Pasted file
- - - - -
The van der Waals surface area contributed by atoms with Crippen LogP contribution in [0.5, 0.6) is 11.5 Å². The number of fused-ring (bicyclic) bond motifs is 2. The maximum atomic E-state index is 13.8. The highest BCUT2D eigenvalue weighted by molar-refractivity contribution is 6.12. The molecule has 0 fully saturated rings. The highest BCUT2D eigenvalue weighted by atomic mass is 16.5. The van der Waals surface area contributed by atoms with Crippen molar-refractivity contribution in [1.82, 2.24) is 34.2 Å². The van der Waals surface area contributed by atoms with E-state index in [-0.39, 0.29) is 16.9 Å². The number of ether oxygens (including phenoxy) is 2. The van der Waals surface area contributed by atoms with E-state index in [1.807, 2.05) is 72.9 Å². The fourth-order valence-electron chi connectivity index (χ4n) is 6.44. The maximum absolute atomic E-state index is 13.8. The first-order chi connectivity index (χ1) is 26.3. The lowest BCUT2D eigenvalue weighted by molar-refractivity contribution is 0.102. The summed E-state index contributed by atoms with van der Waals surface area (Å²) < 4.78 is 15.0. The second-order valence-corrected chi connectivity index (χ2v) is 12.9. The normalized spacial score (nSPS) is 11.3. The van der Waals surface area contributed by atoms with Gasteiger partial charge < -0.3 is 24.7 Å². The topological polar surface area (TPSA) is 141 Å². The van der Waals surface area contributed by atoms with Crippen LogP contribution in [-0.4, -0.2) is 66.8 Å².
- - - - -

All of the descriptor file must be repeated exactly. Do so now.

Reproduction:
The van der Waals surface area contributed by atoms with Crippen LogP contribution in [0.5, 0.6) is 11.5 Å². The number of fused-ring (bicyclic) bond motifs is 2. The maximum atomic E-state index is 13.8. The highest BCUT2D eigenvalue weighted by molar-refractivity contribution is 6.12. The molecule has 0 fully saturated rings. The highest BCUT2D eigenvalue weighted by atomic mass is 16.5. The van der Waals surface area contributed by atoms with Crippen molar-refractivity contribution in [1.82, 2.24) is 34.2 Å². The van der Waals surface area contributed by atoms with E-state index in [-0.39, 0.29) is 16.9 Å². The number of ether oxygens (including phenoxy) is 2. The van der Waals surface area contributed by atoms with E-state index in [1.807, 2.05) is 72.9 Å². The fourth-order valence-electron chi connectivity index (χ4n) is 6.44. The maximum absolute atomic E-state index is 13.8. The first-order chi connectivity index (χ1) is 26.3. The lowest BCUT2D eigenvalue weighted by molar-refractivity contribution is 0.102. The summed E-state index contributed by atoms with van der Waals surface area (Å²) < 4.78 is 15.0. The second-order valence-corrected chi connectivity index (χ2v) is 12.9. The normalized spacial score (nSPS) is 11.3. The van der Waals surface area contributed by atoms with Gasteiger partial charge < -0.3 is 24.7 Å². The topological polar surface area (TPSA) is 141 Å². The van der Waals surface area contributed by atoms with Crippen LogP contribution in [-0.4, -0.2) is 66.8 Å².